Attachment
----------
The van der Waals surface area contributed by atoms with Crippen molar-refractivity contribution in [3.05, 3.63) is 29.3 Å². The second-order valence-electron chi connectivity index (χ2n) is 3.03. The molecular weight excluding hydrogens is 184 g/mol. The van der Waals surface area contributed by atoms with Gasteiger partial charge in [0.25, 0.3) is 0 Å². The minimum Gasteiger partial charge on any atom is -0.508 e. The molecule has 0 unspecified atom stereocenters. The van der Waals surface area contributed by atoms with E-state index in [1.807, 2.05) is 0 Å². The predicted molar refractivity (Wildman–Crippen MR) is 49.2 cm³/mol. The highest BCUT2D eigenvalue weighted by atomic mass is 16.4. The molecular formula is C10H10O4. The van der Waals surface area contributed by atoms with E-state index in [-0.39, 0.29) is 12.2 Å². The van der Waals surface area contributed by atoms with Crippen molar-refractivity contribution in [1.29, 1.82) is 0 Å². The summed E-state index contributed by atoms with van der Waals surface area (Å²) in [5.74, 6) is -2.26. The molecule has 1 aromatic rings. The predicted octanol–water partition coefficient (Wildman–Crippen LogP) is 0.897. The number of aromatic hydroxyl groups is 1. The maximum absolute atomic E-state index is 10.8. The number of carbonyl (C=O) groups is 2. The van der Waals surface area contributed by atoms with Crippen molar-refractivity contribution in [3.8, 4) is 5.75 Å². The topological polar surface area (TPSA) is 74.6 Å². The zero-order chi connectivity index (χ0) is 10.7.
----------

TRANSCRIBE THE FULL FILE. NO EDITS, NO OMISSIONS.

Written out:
The van der Waals surface area contributed by atoms with Crippen molar-refractivity contribution in [3.05, 3.63) is 29.3 Å². The second-order valence-electron chi connectivity index (χ2n) is 3.03. The molecular weight excluding hydrogens is 184 g/mol. The van der Waals surface area contributed by atoms with Gasteiger partial charge in [0.25, 0.3) is 0 Å². The minimum Gasteiger partial charge on any atom is -0.508 e. The molecule has 0 unspecified atom stereocenters. The van der Waals surface area contributed by atoms with E-state index in [1.807, 2.05) is 0 Å². The predicted molar refractivity (Wildman–Crippen MR) is 49.2 cm³/mol. The highest BCUT2D eigenvalue weighted by atomic mass is 16.4. The molecular formula is C10H10O4. The van der Waals surface area contributed by atoms with E-state index in [-0.39, 0.29) is 12.2 Å². The van der Waals surface area contributed by atoms with Crippen molar-refractivity contribution in [1.29, 1.82) is 0 Å². The summed E-state index contributed by atoms with van der Waals surface area (Å²) in [5.74, 6) is -2.26. The molecule has 1 aromatic rings. The predicted octanol–water partition coefficient (Wildman–Crippen LogP) is 0.897. The number of aromatic hydroxyl groups is 1. The maximum absolute atomic E-state index is 10.8. The number of carbonyl (C=O) groups is 2. The van der Waals surface area contributed by atoms with Crippen molar-refractivity contribution in [3.8, 4) is 5.75 Å². The topological polar surface area (TPSA) is 74.6 Å². The zero-order chi connectivity index (χ0) is 10.7.